March 9, 2015
Associate Academic Dean (and criminal law professor) Larry Cunningham was quoted in
this Associated Press story about the federal government’s report on racial profiling in Ferguson, Missouri’s police department and the decision of the Ferguson Police Department Chief not to resign.
March 3, 2015
Professor Michael Perino’s new article, Is the Price Right? An Empirical Study of Fee-Setting in Securities Class Actions (co-authored with Professors Lynn A. Baker and Charles Silver of the University of Texas School of Law) was accepted for publication by the Columbia Law Review. Here is the abstract:
Every year, fee awards enable millions of people to obtain access to justice and strengthen the deterrent effect of the law by motivating lawyers to handle class actions. But the process by which judges decide how much to pay lawyers remains a black box. Settlements go in one side; fee awards come out the other. The inputs and outputs have been studied, but the actual operation of the fee-setting mechanism has not. Consequently, it is difficult to know why judges award the amounts they do or whether they size fee awards correctly.
Both numerically and in terms of dollars recovered, securities cases dominate the federal courts’ class action docket. We therefore undertook to peer into the fee-setting black box by studying in detail all of the 434 securities class actions that settled in federal district courts from 2007 through 2012. We examined the actual court filings in each case to create an original, comprehensive dataset of information on all points at which federal judges are likely to consider issues relating to fees. These data enable us to paint a picture of the fee-setting process that is unusually detailed and nuanced and that falsifies many common beliefs.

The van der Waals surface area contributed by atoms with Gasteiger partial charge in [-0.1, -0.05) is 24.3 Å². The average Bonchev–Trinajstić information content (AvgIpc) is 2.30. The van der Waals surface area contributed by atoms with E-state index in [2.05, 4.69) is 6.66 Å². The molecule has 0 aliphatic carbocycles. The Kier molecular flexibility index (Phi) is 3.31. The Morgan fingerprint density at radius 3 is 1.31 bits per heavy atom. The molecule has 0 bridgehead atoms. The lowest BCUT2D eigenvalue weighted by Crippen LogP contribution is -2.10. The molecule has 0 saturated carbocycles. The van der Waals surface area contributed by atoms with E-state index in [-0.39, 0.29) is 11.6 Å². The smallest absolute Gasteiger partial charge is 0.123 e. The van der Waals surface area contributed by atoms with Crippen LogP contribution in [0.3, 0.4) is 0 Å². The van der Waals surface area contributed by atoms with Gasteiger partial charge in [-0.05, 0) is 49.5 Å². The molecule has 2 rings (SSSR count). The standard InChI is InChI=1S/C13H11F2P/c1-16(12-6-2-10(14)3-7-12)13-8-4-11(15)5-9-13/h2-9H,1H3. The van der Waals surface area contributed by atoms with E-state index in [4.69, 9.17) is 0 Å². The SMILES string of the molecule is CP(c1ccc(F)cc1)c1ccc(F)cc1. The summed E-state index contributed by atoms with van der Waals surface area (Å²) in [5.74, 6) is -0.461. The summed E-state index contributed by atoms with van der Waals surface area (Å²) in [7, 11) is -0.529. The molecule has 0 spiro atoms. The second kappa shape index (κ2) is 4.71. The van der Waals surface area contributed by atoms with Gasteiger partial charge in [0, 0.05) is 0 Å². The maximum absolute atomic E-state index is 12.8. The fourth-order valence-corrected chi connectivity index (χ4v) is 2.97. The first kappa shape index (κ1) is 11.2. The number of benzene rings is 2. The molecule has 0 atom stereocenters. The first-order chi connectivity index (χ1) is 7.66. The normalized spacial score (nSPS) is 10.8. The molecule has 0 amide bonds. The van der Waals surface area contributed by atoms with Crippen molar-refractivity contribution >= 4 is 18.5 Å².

Among our major findings are that: (1) federal judges often deviate from the path Congress laid out in the Private Securities Litigation Reform Act (PSLRA), which requires lead plaintiffs to set the terms of class counsel’s retention and federal judges to serve as backstops against abuses; (2) fees tend to be lower in federal districts that see a high volume of securities class actions than in districts that handle these cases less often; (3) fee cuts are significantly more likely among judges that see a high volume of securities class actions than among low volume judges; (4) the well-known “decrease-increase” rule, according to which fee percentages decline as settlements become larger, operates mainly in high-volume districts; and (5) judges appear to cut fees randomly, that is, on the basis of their own predilections rather than the merits of fee requests. Finally, we learn that so-called “lodestar cross-checks,” which require judges to consider the “time and labor expended by counsel” and other factors to ensure against excessive fees, accomplish nothing. Actual fee awards reflect something closer to a pure “percentage of the fund” approach.
In sum, we found little evidence that the actions currently taken by the courts in securities class actions move class counsel’s fees closer to the “right price.” We therefore propose a set of procedural reforms which courts could easily adopt that would make fee-setting in securities class actions more transparent, more compatible with the normative goals of the PSLRA, and more predictable. The reforms would encourage lawyers to invest optimally in class actions, with salutary effects for investors seeking compensation and the integrity of the financial markets.
March 3, 2015
Anita S. Krishnakumar
Professor Krishnakumar presented her paper, Dueling Canons, at a faculty colloquium at Seton Hall Law School on Tuesday, February 24th. The paper examines, empirically, the extent to which majority and dissenting opinions employ the same canons/tools of statutory construction to reach opposing outcomes in the same cases during the first five terms of the Roberts Court.